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More earnings, more health care—What you need to know in markets on Wednesday

This week is all about earnings and the ongoing health care debate in Washington, D.C. That story continues on Wednesday.

Headlining the earnings calendar will again be financial stocks, with Morgan Stanley (MS) and American Express (AXP) set to report results. Qualcomm (QCOM) and Reynolds American (RAI) will also be among the highlights.

On Tuesday, the biggest loser in the Dow was Goldman Sachs (GS), which reported a sharp drop in trading revenue at the firm, which is the investment bank’s bread-and-butter segment.

As Business Insider noted on Tuesday, Goldman CFO Marty Chavez said on its earnings call, “It was a difficult quarter on all fronts … We didn’t navigate the market as well as we aspire to or as well as we have in the past.”

Expect investors to focus on this area of Morgan Stanley’s business on Wednesday.

Also in earnings news on Tuesday, Netflix (NFLX) shares surged 13% to a fresh high after reporting better-than-expected results Monday after the market close. This rally powered the tech-heavy Nasdaq to a record high while the S&P 500 also touched a new high.

Of the major U.S. averages, only the Dow finished in the red, dragged lower by Goldman Sachs.

Health care, don’t care

On Monday night into Tuesday, the Senate Republican plans for a new health care bill fell apart. Markets did little to react to this news. Which, at this point, is to be expected.

We’ve written time and again how markets have moved on from any “Trump trades” which were specific bets on policies that may have come out of the new administration following Donald Trump’s win in the presidential election.

On Tuesday, the U.S. dollar, perhaps the lone holdout among assets that moved in anticipation of some Trump policy, was down against all major currency pairs.

There are no “Trump trades” left.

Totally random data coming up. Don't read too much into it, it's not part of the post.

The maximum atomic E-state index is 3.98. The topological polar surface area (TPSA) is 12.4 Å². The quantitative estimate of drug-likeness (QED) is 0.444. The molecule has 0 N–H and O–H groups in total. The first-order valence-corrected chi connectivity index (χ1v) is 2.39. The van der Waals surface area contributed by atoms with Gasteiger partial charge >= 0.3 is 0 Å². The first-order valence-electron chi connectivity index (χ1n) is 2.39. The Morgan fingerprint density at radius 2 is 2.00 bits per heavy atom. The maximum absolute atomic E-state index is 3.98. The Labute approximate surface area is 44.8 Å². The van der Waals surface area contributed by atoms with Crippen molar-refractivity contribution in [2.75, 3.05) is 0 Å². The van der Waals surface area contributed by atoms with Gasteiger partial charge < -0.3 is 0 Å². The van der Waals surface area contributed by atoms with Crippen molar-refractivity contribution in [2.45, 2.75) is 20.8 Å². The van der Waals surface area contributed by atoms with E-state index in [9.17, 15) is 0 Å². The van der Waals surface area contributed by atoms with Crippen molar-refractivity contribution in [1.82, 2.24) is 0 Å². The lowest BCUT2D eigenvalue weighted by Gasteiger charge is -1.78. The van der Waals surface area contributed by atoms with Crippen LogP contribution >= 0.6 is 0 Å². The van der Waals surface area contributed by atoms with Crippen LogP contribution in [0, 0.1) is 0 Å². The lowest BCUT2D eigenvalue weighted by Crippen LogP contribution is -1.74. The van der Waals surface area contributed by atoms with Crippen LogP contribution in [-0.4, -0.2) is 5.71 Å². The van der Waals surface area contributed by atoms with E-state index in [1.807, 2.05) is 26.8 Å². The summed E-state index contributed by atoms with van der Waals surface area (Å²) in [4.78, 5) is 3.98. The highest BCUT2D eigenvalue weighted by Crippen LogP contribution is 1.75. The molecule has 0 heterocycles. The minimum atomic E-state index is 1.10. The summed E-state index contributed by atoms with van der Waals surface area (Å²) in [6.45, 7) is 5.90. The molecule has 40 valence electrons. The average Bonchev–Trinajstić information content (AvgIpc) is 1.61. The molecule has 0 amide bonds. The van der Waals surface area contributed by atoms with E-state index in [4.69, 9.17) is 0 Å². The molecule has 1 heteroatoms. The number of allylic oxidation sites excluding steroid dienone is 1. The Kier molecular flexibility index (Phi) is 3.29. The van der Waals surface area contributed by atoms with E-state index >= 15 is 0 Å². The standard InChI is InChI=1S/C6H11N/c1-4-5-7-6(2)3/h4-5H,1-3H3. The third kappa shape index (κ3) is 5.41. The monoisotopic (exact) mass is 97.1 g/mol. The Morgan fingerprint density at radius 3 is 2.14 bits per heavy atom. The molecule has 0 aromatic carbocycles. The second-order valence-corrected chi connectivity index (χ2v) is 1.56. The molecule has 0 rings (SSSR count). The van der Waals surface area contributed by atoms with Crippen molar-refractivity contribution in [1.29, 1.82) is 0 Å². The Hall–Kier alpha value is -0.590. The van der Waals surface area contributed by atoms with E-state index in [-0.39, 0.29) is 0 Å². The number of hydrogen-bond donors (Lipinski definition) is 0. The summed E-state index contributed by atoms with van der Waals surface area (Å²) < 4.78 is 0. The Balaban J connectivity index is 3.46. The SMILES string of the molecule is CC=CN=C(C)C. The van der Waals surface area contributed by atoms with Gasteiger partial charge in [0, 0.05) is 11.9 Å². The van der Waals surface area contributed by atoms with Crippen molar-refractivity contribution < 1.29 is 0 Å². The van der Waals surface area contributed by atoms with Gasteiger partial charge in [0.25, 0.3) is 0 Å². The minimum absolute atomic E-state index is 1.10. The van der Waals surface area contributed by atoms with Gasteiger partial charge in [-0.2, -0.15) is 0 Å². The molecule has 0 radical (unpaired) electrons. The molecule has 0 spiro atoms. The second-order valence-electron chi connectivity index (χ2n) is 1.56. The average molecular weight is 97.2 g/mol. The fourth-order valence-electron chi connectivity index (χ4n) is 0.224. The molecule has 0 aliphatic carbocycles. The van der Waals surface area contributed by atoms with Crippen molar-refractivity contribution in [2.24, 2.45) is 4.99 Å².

President Donald Trump
President Donald Trump

But Wall Street strategists are still looking to Washington, D.C. for some sense of what might be coming next as we seek the ever-elusive concept of certainty that markets are purported to love.

Michael Wilson, equity strategist at Morgan Stanley, wrote this week that while almost all of the S&P 500’s roughly 15% rally since the election has been due to multiple expansion—that is, investors willing to pay more for one dollar of earnings—further expansion will be needed for the index to hit the firm’s 2,700 target. The S&P 500 closed at 2,460 on Tuesday.

“We acknowledge that in order for the S&P 500 to reach our 2,700 target, we will need to see equity multiples expand again later this year and approach our 19x forward 12 month earnings forecast,” Wilson writes.

He added, “Today, S&P 500 forward 12 month earnings P/E is stuck at approximately 17.5x. We think the catalyst on P/E expansion will be more policy ‘certainty’ rather than the outcome itself.”

Which is to say, markets don’t actually care what happens in Washington, D.C. Which we already knew. Markets just, we’re told, need to know what is or is not going to happen. The thing we need is certainty, not policy.

Wilson adds that, “No matter what gets passed in the next few months, we think just moving forward with a decision on the Affordable Care Act and taxes will provide the certainty necessary for companies and individuals to ‘act’ on their higher confidence readings which have remained elevated.”

Consumer confidence chart
Consumer confidence and the stock market remain at high levels. But will gridlock in DC change this story eventually? (Source: FRED)

Remember “animal spirits“? No resolution on policy, Wilson argues, will prevent them from being released.

It’s an old cliché that markets love certainty. And really, who wouldn’t like to know what is or is not going to happen in the future? After all, markets are only representing the emotions of the people that participate in them.

But if the last few months of market action have proven anything, it may be the opposite of this. In theory, certainty is good for the market, but what else have the early days of the Trump administration been but uncertain?

Nevertheless, stocks went up.

Myles Udland is a writer at Yahoo Finance. Follow him on Twitter @MylesUdland

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